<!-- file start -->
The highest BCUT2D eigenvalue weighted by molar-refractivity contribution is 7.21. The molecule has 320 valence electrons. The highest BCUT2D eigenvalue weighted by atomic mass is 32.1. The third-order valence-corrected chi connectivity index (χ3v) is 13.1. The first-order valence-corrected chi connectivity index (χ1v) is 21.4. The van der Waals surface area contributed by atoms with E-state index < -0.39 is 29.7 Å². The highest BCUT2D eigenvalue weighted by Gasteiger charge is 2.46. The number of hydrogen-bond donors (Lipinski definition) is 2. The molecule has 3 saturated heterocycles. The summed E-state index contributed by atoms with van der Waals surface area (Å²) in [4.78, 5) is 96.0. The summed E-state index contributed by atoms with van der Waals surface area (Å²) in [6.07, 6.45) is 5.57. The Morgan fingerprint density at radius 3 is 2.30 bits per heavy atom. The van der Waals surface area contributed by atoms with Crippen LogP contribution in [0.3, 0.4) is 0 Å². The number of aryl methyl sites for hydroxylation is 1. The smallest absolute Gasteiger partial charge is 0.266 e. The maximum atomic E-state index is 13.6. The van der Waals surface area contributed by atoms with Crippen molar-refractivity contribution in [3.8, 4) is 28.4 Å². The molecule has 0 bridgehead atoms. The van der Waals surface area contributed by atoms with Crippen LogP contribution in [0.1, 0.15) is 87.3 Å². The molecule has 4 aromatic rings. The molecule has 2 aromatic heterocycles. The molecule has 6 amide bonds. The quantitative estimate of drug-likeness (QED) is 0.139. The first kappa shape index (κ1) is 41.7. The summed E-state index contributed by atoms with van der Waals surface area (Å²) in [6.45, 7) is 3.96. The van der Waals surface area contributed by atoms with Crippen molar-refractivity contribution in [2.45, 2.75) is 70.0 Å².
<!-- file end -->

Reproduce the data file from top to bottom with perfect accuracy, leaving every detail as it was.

The highest BCUT2D eigenvalue weighted by molar-refractivity contribution is 7.21. The molecule has 320 valence electrons. The highest BCUT2D eigenvalue weighted by atomic mass is 32.1. The third-order valence-corrected chi connectivity index (χ3v) is 13.1. The first-order valence-corrected chi connectivity index (χ1v) is 21.4. The van der Waals surface area contributed by atoms with E-state index < -0.39 is 29.7 Å². The highest BCUT2D eigenvalue weighted by Gasteiger charge is 2.46. The number of hydrogen-bond donors (Lipinski definition) is 2. The molecule has 3 saturated heterocycles. The summed E-state index contributed by atoms with van der Waals surface area (Å²) in [4.78, 5) is 96.0. The summed E-state index contributed by atoms with van der Waals surface area (Å²) in [6.07, 6.45) is 5.57. The Morgan fingerprint density at radius 3 is 2.30 bits per heavy atom. The van der Waals surface area contributed by atoms with Crippen LogP contribution in [0.3, 0.4) is 0 Å². The number of aryl methyl sites for hydroxylation is 1. The smallest absolute Gasteiger partial charge is 0.266 e. The maximum atomic E-state index is 13.6. The van der Waals surface area contributed by atoms with Crippen molar-refractivity contribution in [3.8, 4) is 28.4 Å². The molecule has 0 bridgehead atoms. The van der Waals surface area contributed by atoms with Crippen LogP contribution in [0.1, 0.15) is 87.3 Å². The molecule has 4 aromatic rings. The molecule has 2 aromatic heterocycles. The molecule has 6 amide bonds. The quantitative estimate of drug-likeness (QED) is 0.139. The first kappa shape index (κ1) is 41.7. The summed E-state index contributed by atoms with van der Waals surface area (Å²) in [6.45, 7) is 3.96. The van der Waals surface area contributed by atoms with Crippen molar-refractivity contribution in [2.45, 2.75) is 70.0 Å².